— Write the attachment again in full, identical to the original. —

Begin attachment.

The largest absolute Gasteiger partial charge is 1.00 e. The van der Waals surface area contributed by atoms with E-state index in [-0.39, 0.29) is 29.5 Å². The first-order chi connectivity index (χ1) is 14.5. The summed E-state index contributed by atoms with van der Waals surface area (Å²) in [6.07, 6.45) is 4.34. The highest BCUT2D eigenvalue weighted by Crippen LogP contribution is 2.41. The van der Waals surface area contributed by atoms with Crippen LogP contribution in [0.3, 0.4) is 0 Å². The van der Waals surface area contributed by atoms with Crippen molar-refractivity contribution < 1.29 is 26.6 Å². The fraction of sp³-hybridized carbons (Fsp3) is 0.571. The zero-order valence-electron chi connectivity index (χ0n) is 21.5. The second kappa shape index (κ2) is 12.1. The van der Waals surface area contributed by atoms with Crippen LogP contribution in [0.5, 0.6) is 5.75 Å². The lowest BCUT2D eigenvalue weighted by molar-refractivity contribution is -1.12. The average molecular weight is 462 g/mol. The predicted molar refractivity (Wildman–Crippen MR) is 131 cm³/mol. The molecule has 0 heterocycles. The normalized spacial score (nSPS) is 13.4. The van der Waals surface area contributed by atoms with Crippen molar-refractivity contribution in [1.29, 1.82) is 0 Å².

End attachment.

The largest absolute Gasteiger partial charge is 1.00 e. The van der Waals surface area contributed by atoms with E-state index in [-0.39, 0.29) is 29.5 Å². The first-order chi connectivity index (χ1) is 14.5. The summed E-state index contributed by atoms with van der Waals surface area (Å²) in [6.07, 6.45) is 4.34. The highest BCUT2D eigenvalue weighted by Crippen LogP contribution is 2.41. The van der Waals surface area contributed by atoms with Crippen LogP contribution in [0.3, 0.4) is 0 Å². The van der Waals surface area contributed by atoms with Crippen molar-refractivity contribution < 1.29 is 26.6 Å². The fraction of sp³-hybridized carbons (Fsp3) is 0.571. The zero-order valence-electron chi connectivity index (χ0n) is 21.5. The second kappa shape index (κ2) is 12.1. The van der Waals surface area contributed by atoms with Crippen LogP contribution in [0.5, 0.6) is 5.75 Å². The lowest BCUT2D eigenvalue weighted by molar-refractivity contribution is -1.12. The average molecular weight is 462 g/mol. The predicted molar refractivity (Wildman–Crippen MR) is 131 cm³/mol. The molecule has 0 heterocycles. The normalized spacial score (nSPS) is 13.4. The van der Waals surface area contributed by atoms with Crippen molar-refractivity contribution in [1.29, 1.82) is 0 Å².